Two tearful middle-aged women rushed into the rooms. They had just been hijacked in broad daylight, in one of Johannesburg’s leafy suburbs. It happened shortly after the one woman had dropped her dog off at her friend’s house for a play date. As she was about to reverse out the driveway, a vehicle cornered her car, trapping her. She told us how she was repeatedly pistol-whipped, kicked, bitten and punched by three men. She fought back ferociously, and, mercifully, in the end, the assailants scattered and she was left, battered, bitten, bruised, but alive.

In these circumstances, I focus on facts. I concentrate on the presenting symptoms and signs, promptly relieving pain, elucidating and treating all the injuries as efficiently as possible, and, all the while, remaining calm and kind. The drama of the story comes later. In her case, she was given analgesia, all wounds were cleaned and dressed, she was X-rayed, CT scanned, put onto retrovirals, and referred to a trauma counsellor. She returned a few times for review, dressings and blood work, and slowly the full story unravelled.

Living in South Africa, we are aware of the risk of being hijacked, and we are repeatedly advised not to fight back or antagonize the hijackers, to calmly give them what they ask for, and never to commit the sin of looking them in the eye. We believe that we will behave in this manner, in these circumstances. To her surprise, she did the opposite. She responded to being attacked and in grave danger, by instinctually defending herself fearlessly and fiercely. Nothing can prepare us for the trauma of a hijacking, nor can we predict how we will respond in the same circumstances. Her friend was not physically harmed, but she experienced a unique trauma. She had been walking out with our patient, saw what was transpiring, and pressed the remote to close the gate, abandoning her friend to her fate outside the gate with the three hijackers. She remained safely inside the gate. She immediately ran into her house, where her young daughter was, and called Armed Response. Her actions, no doubt saved our patient and perhaps both of them, as well as her daughter.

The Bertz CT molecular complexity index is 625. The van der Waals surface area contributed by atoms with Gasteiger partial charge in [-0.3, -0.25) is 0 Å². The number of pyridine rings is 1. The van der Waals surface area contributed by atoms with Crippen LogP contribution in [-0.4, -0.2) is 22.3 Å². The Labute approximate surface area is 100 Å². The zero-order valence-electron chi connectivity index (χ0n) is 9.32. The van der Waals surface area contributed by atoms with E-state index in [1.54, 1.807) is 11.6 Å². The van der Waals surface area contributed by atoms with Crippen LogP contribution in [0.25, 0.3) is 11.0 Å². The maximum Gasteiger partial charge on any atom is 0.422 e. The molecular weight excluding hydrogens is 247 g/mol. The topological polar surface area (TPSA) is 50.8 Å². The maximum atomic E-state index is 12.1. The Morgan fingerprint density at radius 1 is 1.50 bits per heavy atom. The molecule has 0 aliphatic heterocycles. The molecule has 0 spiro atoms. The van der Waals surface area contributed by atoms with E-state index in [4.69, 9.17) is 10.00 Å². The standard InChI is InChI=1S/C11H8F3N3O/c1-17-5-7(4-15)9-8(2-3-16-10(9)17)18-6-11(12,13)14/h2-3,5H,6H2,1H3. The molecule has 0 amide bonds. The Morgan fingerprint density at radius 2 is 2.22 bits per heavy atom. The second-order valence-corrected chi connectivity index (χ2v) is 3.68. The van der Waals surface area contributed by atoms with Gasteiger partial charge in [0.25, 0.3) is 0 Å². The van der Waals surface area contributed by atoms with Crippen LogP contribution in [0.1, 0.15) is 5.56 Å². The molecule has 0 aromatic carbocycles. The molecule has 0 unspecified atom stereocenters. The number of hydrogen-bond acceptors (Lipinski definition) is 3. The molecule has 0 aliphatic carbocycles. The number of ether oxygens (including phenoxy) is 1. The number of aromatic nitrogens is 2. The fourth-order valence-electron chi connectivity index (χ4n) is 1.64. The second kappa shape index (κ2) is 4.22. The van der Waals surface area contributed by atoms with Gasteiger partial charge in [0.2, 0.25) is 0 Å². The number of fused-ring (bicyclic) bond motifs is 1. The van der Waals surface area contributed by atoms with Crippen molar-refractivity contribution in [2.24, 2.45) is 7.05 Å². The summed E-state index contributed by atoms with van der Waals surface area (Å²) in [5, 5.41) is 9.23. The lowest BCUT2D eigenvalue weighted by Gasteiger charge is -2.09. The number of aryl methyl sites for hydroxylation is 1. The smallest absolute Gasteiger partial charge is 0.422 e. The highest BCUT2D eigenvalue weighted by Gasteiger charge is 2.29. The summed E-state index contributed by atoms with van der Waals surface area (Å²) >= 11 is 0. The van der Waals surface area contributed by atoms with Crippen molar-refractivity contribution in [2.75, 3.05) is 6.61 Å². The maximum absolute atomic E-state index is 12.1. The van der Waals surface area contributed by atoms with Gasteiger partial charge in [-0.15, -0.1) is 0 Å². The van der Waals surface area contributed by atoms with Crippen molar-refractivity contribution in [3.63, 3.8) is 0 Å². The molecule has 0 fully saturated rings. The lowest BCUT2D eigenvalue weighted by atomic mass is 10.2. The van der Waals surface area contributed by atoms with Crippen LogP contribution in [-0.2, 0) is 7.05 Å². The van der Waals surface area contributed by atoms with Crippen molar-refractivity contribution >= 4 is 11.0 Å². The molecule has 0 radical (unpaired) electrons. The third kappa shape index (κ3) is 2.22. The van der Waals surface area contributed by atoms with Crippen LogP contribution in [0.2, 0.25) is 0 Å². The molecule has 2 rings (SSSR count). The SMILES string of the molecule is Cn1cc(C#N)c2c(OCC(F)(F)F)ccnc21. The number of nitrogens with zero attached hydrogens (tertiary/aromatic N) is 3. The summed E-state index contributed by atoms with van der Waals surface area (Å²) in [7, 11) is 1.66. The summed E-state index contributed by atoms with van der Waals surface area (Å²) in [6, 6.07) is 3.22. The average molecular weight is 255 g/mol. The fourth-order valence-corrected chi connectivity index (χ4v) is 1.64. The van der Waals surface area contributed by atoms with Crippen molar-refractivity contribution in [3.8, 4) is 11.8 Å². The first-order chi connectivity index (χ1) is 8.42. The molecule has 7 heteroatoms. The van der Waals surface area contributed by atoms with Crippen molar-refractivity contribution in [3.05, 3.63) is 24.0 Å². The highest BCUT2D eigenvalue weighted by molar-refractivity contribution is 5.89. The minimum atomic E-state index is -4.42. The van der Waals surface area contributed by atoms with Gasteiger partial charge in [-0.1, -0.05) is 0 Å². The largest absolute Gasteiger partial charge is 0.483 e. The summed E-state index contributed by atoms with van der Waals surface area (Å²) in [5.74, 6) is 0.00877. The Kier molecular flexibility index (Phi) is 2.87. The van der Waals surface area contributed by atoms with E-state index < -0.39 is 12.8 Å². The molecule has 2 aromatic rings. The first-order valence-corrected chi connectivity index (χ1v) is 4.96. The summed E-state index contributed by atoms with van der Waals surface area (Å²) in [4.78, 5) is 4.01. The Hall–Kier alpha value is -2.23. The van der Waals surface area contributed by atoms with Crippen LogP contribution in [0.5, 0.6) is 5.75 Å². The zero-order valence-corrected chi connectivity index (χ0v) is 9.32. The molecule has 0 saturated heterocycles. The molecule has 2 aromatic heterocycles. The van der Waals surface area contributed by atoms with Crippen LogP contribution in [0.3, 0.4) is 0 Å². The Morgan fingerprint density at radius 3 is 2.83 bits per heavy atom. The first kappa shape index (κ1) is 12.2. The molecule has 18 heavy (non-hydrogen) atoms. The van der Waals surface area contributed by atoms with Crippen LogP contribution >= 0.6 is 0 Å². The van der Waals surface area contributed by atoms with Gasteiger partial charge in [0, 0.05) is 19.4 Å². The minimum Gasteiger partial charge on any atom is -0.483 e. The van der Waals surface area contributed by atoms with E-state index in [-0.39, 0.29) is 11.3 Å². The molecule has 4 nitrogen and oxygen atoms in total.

The friends came in together for one of the follow-up visits, and I was pleased that they had attended a therapy session together. How do we begin to understand and deconstruct all of the emotions here? The second-guessing, guilt, blame, anger, fear. There is no way to know that what we choose to do in a situation like this will have the best outcome. The emotional trauma that followed for both women long-outlasted the physical injuries, and there are scars that will remain forever. I wonder what the cost of an incident like this is, on them, their families and households. It is just one small example in a world full of these, and worse kinds of stories. And what of the hijackers and their story?

I am always left a little bereft by these incidents, with a naïve wish that the world was not always this way.